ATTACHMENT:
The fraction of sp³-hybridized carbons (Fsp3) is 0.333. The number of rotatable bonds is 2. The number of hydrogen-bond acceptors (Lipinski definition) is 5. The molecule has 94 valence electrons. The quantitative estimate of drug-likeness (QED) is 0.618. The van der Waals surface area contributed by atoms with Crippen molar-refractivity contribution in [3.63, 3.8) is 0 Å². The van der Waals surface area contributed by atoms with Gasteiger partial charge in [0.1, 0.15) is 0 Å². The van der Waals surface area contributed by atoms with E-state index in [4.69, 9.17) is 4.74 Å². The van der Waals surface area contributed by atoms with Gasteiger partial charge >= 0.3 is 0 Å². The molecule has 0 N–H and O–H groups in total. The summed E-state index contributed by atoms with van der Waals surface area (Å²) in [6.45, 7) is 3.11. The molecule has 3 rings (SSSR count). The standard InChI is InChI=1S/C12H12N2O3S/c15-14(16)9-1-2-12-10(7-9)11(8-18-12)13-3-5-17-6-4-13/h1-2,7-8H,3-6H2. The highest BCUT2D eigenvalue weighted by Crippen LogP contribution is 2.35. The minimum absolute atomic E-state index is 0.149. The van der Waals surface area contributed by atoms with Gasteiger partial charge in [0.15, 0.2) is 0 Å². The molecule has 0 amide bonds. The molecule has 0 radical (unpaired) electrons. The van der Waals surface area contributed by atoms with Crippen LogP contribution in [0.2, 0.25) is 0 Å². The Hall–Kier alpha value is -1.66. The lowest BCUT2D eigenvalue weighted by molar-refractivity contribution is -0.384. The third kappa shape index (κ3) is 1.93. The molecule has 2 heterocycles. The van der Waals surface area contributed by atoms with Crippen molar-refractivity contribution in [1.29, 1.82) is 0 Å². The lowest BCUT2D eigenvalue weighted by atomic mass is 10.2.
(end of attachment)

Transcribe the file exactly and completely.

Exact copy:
The fraction of sp³-hybridized carbons (Fsp3) is 0.333. The number of rotatable bonds is 2. The number of hydrogen-bond acceptors (Lipinski definition) is 5. The molecule has 94 valence electrons. The quantitative estimate of drug-likeness (QED) is 0.618. The van der Waals surface area contributed by atoms with Crippen molar-refractivity contribution in [3.63, 3.8) is 0 Å². The van der Waals surface area contributed by atoms with Gasteiger partial charge in [0.1, 0.15) is 0 Å². The van der Waals surface area contributed by atoms with E-state index in [4.69, 9.17) is 4.74 Å². The van der Waals surface area contributed by atoms with Gasteiger partial charge >= 0.3 is 0 Å². The molecule has 0 N–H and O–H groups in total. The summed E-state index contributed by atoms with van der Waals surface area (Å²) in [6.45, 7) is 3.11. The molecule has 3 rings (SSSR count). The standard InChI is InChI=1S/C12H12N2O3S/c15-14(16)9-1-2-12-10(7-9)11(8-18-12)13-3-5-17-6-4-13/h1-2,7-8H,3-6H2. The highest BCUT2D eigenvalue weighted by Crippen LogP contribution is 2.35. The minimum absolute atomic E-state index is 0.149. The van der Waals surface area contributed by atoms with Gasteiger partial charge in [0.15, 0.2) is 0 Å². The molecule has 0 amide bonds. The molecule has 0 radical (unpaired) electrons. The van der Waals surface area contributed by atoms with Crippen LogP contribution in [0.2, 0.25) is 0 Å². The Hall–Kier alpha value is -1.66. The lowest BCUT2D eigenvalue weighted by molar-refractivity contribution is -0.384. The third kappa shape index (κ3) is 1.93. The molecule has 2 heterocycles. The van der Waals surface area contributed by atoms with Crippen molar-refractivity contribution in [1.29, 1.82) is 0 Å². The lowest BCUT2D eigenvalue weighted by atomic mass is 10.2.